Purpose Comes With Practice and Continuous

It’s nice to spend time thinking, “I don’t like the way I look. I can’t believe I let my body get fat like this. I want to lose 25KG.”

Do you want to be good at using a DSLR like a pro?

It’s nice to spend time thinking, “I’m not the artistic type. If you want to learn, there is no one who wants to teach. There are many reading materials in English”

The problem with the above statements is that they focus too much on Point A.

When we are stuck with the feelings we feel at the moment, we will only end up thinking about problems, instead of moving forward towards what we want to achieve (Point B).

Thinking is good, but purpose is the result of practice.

It took me more than 5 years to master photography

I’m also not good at writing, but after consistently Database writing every week for almost 4 years, I started to like this activity.

It feels strange if you don’t type. lol

Another example is JK Rowling, it took 20 years to master writing, until the publication of the best seller Harry Potter.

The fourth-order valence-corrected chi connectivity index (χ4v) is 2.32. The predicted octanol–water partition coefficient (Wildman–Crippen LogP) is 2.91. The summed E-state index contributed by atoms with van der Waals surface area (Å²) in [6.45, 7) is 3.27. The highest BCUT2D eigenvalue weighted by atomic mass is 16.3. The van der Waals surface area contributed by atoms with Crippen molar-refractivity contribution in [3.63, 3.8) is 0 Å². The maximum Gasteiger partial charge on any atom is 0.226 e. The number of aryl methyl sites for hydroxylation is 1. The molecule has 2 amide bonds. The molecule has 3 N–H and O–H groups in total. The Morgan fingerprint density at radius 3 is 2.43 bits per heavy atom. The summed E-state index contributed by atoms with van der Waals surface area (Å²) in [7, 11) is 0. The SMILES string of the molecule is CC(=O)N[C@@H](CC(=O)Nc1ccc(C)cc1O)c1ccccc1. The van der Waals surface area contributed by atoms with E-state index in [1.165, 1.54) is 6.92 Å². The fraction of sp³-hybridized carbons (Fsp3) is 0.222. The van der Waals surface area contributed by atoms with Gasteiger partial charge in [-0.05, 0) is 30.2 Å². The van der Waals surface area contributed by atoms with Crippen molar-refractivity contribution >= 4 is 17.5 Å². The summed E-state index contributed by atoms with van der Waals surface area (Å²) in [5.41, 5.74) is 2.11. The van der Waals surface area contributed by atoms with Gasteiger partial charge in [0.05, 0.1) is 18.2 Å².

David Beckham spent time making 1000 kicks a day before becoming the world’s free kick expert.

A lot of people is like to be something, but it never becomes their purpose because they never schedule time to practice it.

Imagine having something important that pulls you out of bed each morning.

Imagine focusing your energy on something that is important to you and that fulfills you.

Most people think they need good planning equipment and experience, or help from others


… but really what we need is to practice continuously.

Wisdom and experience will come later.

Passion, purpose, and mastery aren’t the result CMO Email List of inconsistent effort.

Choose something fun and useful to make and start working on it.

Make progress with it, because that is more important than constantly wasting time thinking about choosing something that feels right to us.

We can always change to do other things at a later time, if what we choose does not fit with us despite our efforts.

Too often, we wait until we find the “right thing”, which means we end up finding nothing.

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